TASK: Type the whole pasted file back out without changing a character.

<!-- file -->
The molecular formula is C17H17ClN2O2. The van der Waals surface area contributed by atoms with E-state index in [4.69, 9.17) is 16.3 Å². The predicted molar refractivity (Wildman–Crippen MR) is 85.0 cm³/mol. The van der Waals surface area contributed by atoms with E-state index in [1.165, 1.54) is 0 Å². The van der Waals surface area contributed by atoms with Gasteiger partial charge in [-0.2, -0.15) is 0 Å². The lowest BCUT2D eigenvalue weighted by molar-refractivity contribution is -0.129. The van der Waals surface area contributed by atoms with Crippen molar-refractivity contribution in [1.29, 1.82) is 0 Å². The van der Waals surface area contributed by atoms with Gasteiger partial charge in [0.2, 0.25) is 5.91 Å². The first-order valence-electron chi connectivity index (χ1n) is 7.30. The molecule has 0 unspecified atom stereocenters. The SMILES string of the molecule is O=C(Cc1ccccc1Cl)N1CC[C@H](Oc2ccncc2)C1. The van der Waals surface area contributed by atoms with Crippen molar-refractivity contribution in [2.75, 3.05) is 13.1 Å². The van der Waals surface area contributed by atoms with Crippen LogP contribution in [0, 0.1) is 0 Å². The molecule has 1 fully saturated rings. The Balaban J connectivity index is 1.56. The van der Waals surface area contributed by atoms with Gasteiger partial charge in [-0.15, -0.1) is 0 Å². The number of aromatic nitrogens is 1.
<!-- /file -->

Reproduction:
The molecular formula is C17H17ClN2O2. The van der Waals surface area contributed by atoms with E-state index in [4.69, 9.17) is 16.3 Å². The predicted molar refractivity (Wildman–Crippen MR) is 85.0 cm³/mol. The van der Waals surface area contributed by atoms with E-state index in [1.165, 1.54) is 0 Å². The van der Waals surface area contributed by atoms with Gasteiger partial charge in [-0.2, -0.15) is 0 Å². The lowest BCUT2D eigenvalue weighted by molar-refractivity contribution is -0.129. The van der Waals surface area contributed by atoms with Crippen molar-refractivity contribution in [1.29, 1.82) is 0 Å². The van der Waals surface area contributed by atoms with Gasteiger partial charge in [0.2, 0.25) is 5.91 Å². The first-order valence-electron chi connectivity index (χ1n) is 7.30. The molecule has 0 unspecified atom stereocenters. The SMILES string of the molecule is O=C(Cc1ccccc1Cl)N1CC[C@H](Oc2ccncc2)C1. The van der Waals surface area contributed by atoms with Crippen molar-refractivity contribution in [2.75, 3.05) is 13.1 Å². The van der Waals surface area contributed by atoms with Crippen LogP contribution in [0, 0.1) is 0 Å². The molecule has 1 fully saturated rings. The Balaban J connectivity index is 1.56. The van der Waals surface area contributed by atoms with Gasteiger partial charge in [-0.15, -0.1) is 0 Å². The number of aromatic nitrogens is 1.